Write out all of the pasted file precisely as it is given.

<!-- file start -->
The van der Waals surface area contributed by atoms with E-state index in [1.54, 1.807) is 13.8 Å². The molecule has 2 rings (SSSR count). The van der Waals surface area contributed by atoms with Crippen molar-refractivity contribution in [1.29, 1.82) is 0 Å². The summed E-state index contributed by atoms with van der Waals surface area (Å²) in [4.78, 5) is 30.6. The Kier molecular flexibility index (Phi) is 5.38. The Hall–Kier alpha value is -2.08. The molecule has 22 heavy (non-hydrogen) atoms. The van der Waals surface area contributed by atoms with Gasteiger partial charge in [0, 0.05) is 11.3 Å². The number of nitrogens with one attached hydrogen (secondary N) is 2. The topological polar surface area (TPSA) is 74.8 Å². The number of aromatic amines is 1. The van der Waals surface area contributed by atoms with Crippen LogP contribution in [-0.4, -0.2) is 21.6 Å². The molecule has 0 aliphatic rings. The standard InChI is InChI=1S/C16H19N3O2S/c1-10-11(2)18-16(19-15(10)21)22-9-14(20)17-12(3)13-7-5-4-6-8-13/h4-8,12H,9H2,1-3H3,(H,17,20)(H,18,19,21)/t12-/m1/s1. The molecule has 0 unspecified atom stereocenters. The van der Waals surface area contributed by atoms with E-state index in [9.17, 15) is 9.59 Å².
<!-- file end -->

The van der Waals surface area contributed by atoms with E-state index in [1.54, 1.807) is 13.8 Å². The molecule has 2 rings (SSSR count). The van der Waals surface area contributed by atoms with Crippen molar-refractivity contribution in [1.29, 1.82) is 0 Å². The summed E-state index contributed by atoms with van der Waals surface area (Å²) in [4.78, 5) is 30.6. The Kier molecular flexibility index (Phi) is 5.38. The Hall–Kier alpha value is -2.08. The molecule has 22 heavy (non-hydrogen) atoms. The van der Waals surface area contributed by atoms with Gasteiger partial charge in [0, 0.05) is 11.3 Å². The number of nitrogens with one attached hydrogen (secondary N) is 2. The topological polar surface area (TPSA) is 74.8 Å². The number of aromatic amines is 1. The van der Waals surface area contributed by atoms with Crippen LogP contribution in [-0.4, -0.2) is 21.6 Å². The molecule has 0 aliphatic rings. The standard InChI is InChI=1S/C16H19N3O2S/c1-10-11(2)18-16(19-15(10)21)22-9-14(20)17-12(3)13-7-5-4-6-8-13/h4-8,12H,9H2,1-3H3,(H,17,20)(H,18,19,21)/t12-/m1/s1. The molecule has 0 unspecified atom stereocenters. The van der Waals surface area contributed by atoms with E-state index in [9.17, 15) is 9.59 Å².